Conductive plastic 32, 34, 36, 38, is injected or otherwise conveyed into respective bores 24, 26, 28, 30. By injecting plastic 32, 34, 36, and 38 into respective bores, while the plastic is at a temperature above its glass transition temperature, the plastic will flow through each respective bore to fill the contours therein. Once cooled, a unitary plastic whole is formed. In one embodiment, body 22 and plastic portions 32, 34, 36, 38 are formed of the same plastic compound such as acrylic, ABS, carbonate, or others. The only difference between the materials of body 22 and rods 32, 34, 36, 38 is the presence of a conductive additive provided during the formation of rods 32, 34, 36, 38 to render such rods electrically conductive.

In any event, after the plastic 32, 34, 36, 38 has been injected into respective bores and cooled, an entirely-plastic unitary article is manufactured. Individual conductivity sensors can be formed by cutting the article, for example, along cut lines 40, 42, 44, et cetera.

Although the manufacturing process set forth above with respect to FIG. 4 is illustrated with respect to inserting a number of electrically-conductive rods into an insulative plastic body and heating the body to a glass transition temperature of at least the rods or the plastic body, embodiments of the present invention can be practiced using other manufacturing methods as well. For example, embodiments can be practiced wherein the entire assembly is simply provided as a single complex extrusion. In such extrusion, the conductive plastic is fed in the regions which will thereafter become electrodes, to generate the fused assembly as a result of the extrusion process. Then, individual plastic conductivity sensors can be individually cut from the extruded whole.

Although the embodiment described with respect to FIG. 4 injected plastic into the bores of insulative body 22, embodiments of the present invention can also be practiced where insulative body 22 is injected around a plurality of conductive plastic rods while such rods are held or maintained in a mold or other suitable structure.

FIG. 5 is a diagrammatic view of a solid plastic conductivity sensor being used to measure the conductivity of a solution within a single-use bioreactor or container in accordance with an embodiment of the present invention. As used herein, single-use bioreactor or container 50 is intended to be any plastic container that is of such low cost as to be essentially disposable for processes such as bioreaction. Conductivity sensor 10 is mounted within single-use bioreactor 50 and the electrodes of sensor 10 are in contact with a specimen 52 disposed within single-use bioreactor 50. Sensor 10 is coupled via a two or four-wire connection to conductivity analyzer 54 which provides suitable energization signals to sensor 10. Analyzer 54 measures conductivity of specimen 52 using sensor 10 and provides a read-out or other suitable indication of the conductivity of the specimen 52.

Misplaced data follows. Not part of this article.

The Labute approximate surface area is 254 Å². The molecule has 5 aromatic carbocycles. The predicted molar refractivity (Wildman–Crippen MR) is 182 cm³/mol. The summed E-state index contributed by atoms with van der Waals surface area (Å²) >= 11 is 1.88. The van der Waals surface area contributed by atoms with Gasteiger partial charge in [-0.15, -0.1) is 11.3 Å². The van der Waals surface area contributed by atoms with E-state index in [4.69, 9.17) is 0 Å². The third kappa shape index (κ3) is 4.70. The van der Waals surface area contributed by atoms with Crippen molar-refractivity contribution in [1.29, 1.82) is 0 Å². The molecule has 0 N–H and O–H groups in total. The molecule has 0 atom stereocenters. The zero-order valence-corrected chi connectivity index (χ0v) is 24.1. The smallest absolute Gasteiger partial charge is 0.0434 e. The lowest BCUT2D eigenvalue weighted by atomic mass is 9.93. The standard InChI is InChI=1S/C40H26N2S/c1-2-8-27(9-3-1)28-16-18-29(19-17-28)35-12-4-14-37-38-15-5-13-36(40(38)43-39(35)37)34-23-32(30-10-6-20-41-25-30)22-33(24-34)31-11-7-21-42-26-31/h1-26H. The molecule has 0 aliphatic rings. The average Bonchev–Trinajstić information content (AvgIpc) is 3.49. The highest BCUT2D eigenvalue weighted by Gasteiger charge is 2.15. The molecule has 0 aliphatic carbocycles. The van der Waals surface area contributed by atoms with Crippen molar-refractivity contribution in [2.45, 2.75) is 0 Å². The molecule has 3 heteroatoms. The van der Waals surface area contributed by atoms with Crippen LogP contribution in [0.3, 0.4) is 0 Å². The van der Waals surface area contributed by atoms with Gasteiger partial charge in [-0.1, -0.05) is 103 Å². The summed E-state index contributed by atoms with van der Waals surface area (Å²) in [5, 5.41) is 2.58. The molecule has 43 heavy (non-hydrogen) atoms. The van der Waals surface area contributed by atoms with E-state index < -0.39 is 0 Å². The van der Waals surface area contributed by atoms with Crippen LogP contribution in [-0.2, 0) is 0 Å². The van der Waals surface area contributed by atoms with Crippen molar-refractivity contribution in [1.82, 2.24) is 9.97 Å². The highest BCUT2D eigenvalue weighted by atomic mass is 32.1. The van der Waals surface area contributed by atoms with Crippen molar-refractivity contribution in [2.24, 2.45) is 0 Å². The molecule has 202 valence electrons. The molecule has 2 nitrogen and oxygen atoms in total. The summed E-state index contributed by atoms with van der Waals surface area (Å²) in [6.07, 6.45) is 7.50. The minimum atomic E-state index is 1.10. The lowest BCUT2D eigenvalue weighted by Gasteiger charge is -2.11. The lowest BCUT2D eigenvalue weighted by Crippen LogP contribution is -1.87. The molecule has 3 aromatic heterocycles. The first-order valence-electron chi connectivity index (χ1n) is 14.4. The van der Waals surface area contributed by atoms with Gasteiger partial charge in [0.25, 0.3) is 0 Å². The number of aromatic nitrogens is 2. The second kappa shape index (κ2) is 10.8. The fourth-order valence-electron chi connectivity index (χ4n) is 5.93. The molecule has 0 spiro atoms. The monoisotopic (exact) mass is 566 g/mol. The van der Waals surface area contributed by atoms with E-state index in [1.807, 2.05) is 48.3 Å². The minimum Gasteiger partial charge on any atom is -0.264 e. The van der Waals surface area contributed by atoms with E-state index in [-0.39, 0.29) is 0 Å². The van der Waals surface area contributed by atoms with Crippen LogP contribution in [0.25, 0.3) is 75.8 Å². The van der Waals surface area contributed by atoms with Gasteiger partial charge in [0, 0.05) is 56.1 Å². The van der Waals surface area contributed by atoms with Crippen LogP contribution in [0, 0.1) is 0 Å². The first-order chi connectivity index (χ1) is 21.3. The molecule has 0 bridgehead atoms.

One particular synergy provided by embodiments of the present invention is due to the extremely low cost required to manufacture sensor 10. The cost can be driven down to such an extent that sensor 10 can be considered disposable. Thus, the entire single-use bioreactor and sensor 10 can be disposed of after the bioreaction is complete. In this sense, sensor 10 may be considered a single-use plastic conductivity sensor.

FIG. 6 is cross-sectional diagrammatic view of a plastic conductivity sensor mounted to a portion of a plastic wall of a single-use bioreactor in accordance with an embodiment of the present invention. Wall 58 is constructed of a plastic that is bonded, either using thermal or adhesive-based bonding to single-use plastic conductivity sensor 10 at reference numeral 56. Wall 58 defines a sealable bioreaction chamber therein. Aperture 59 is created in wall 58 to allow conductors 60, 62, 64, and 66 to pass therethrough. However, bond or weld 56 creates a liquid-tight seal between sensor 10 and wall 58. While FIG. 6 shows single-use conductivity sensor 10 bonded to a wall of a single-use bioreactor, any other plastic container that requires conductivity measurement can be employed in accordance with embodiments of the present invention.

In the embodiment shown in FIG. 6, conductivity analyzer 54 is coupled to electrodes 12, 14, 16, 18 via respective wires, or conductors, 60, 62, 64, 66. Each of conductors 60, 62, 64, 66 makes electrical contact with a respective electrode 12, 14, 16, 18 through connector 61. The embodiment illustrated with respect to FIG. 6 is a four-wire embodiment in that conductivity analyzer 54 creates an electrical current or voltage between electrodes 12 and 18 and then uses electrodes 14 and 16 to measure the electrical response of the specimen or solution therein. It is also known to use a single pair of electrodes for conductivity measurements.

Although the present invention has been described with reference to preferred embodiments, workers skilled in the art will recognize that changes may be made in form and detail without departing from the spirit and scope of the invention.